• The inquire/act distinction is not absolute; it’s hard to come up with a good example in which the two roles are not blended and mutually supportive. But it can still be useful for reflecting on our work, and thinking about future directions for community informatics.
  • The Inquirer part goes well beyond what usually happens in school in terms of relevance, connectedness, community base, and so on. But the Activist part rarely happens at all.
  • Much of the research in social informatics, and even community informatics, which studies community use of ICTs, digital divide, or demographic patterns, tends to “name all the parts of the machine and tell what they are there for.” That can be useful, just as it would be for an automobile.
  • But, if we seek understanding in Dewey’s sense, we need more of a community inquiry approach.

References

Dewey, John (1937). The challenge of democracy to education. In The collected works of John Dewey, 1882-1953. Electronic edition. The Later Works of John Dewey, 1925-1953. Volume 11: 1935-1937, Essays, Liberalism and Social Action. [First published (February 1937) in Progressive Education 14, 79-85, from a transcript of an address on November 13, 1936 at the Eastern States Regional Cnference of the Progressive Education Association in New York City.]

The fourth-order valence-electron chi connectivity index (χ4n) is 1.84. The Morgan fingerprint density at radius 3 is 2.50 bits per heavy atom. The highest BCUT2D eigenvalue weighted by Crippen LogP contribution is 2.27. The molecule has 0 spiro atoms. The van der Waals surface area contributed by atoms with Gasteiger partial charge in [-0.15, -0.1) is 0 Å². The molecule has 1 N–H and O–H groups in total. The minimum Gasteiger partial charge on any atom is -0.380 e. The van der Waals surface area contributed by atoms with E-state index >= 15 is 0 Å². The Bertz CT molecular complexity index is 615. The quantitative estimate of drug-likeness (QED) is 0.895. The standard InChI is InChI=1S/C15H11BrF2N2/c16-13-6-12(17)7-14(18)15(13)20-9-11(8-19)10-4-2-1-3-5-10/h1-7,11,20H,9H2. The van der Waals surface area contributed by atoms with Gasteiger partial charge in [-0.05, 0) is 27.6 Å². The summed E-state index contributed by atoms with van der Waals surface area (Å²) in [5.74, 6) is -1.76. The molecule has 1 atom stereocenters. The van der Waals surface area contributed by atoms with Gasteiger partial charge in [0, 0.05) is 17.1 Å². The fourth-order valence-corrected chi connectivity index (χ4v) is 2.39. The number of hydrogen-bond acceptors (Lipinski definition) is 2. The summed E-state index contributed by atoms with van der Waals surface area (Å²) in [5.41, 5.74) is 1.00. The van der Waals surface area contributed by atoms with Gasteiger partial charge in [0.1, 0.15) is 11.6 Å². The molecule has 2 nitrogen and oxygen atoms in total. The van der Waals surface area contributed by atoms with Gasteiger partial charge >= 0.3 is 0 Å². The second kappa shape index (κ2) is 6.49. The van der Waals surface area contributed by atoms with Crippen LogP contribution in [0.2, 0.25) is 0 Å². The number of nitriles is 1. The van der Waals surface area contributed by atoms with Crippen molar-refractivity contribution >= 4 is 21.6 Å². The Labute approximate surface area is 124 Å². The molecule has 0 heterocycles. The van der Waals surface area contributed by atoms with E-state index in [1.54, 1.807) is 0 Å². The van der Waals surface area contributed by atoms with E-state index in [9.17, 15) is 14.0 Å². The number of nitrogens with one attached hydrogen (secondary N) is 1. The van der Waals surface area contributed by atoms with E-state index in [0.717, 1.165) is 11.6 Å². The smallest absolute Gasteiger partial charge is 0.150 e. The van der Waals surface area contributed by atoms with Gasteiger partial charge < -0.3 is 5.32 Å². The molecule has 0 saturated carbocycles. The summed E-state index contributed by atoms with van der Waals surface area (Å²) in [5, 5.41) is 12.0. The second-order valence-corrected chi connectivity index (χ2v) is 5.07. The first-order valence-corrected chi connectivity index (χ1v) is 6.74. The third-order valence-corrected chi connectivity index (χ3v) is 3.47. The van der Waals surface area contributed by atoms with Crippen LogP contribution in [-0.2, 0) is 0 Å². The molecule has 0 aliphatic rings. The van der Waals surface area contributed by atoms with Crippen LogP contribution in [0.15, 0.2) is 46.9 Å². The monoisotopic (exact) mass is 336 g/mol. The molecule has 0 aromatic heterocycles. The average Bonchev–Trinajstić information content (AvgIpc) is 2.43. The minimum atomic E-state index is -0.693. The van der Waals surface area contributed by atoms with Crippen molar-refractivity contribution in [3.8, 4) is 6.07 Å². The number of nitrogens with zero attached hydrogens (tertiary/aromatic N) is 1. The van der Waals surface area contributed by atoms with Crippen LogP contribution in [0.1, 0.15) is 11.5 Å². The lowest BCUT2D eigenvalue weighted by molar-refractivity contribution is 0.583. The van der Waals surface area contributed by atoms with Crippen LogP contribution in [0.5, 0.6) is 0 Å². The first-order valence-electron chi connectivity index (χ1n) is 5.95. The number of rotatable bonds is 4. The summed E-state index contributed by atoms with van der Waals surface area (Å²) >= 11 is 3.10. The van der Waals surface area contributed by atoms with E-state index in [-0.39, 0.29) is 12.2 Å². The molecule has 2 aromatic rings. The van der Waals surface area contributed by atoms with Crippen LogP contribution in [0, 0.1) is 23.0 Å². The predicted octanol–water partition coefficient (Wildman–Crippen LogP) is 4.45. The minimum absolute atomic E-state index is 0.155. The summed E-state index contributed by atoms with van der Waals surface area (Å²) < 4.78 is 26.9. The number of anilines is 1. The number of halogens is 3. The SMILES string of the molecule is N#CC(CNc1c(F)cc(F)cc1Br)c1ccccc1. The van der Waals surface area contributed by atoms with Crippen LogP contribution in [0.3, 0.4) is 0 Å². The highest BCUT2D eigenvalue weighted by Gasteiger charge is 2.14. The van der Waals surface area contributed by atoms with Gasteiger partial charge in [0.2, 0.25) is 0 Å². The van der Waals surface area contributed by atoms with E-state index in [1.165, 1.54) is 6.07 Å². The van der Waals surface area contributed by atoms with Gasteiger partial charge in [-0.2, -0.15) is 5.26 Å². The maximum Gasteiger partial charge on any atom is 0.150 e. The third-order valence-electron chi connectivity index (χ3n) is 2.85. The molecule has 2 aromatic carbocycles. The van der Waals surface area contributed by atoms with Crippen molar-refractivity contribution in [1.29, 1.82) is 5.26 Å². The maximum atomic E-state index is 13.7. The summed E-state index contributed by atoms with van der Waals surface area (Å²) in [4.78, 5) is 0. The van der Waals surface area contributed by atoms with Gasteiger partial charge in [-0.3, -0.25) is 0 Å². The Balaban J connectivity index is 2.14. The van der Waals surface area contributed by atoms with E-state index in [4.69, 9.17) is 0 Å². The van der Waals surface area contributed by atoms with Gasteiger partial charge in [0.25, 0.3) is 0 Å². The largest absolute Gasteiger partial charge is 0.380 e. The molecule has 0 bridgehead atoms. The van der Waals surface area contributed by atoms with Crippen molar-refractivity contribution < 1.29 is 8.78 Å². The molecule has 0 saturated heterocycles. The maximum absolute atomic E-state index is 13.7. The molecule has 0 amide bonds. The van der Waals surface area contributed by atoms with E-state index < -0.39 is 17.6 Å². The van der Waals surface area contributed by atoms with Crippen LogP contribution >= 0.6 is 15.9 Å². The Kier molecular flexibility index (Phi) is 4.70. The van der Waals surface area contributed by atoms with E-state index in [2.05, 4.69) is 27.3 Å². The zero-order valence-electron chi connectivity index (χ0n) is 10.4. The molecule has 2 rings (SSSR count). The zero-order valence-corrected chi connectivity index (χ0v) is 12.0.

Inquiry-based community engagement

Melissa Pognon just alerted me to an interesting article by David Low, on university-community engagement. It presents a dialogical, or inquiry-based, view of engagement, drawing from communication theory and Perice’s theory of inquiry. Low emphasizes that

we do not ‘transfer’ or ‘transmit’ knowledge between social systems, but, rather, we engage a method that enables the recognition of a shared object of enquiry – its entelechy (Nicholls 2000) (p. 108).

This shared enquiry must not only tolerate dissent or difference, it actually depends on dissent to function at all. Such a view is radically different from the dominant university discourse around topics such as “knowledge transfer,” “public outreach,” or “service learning.”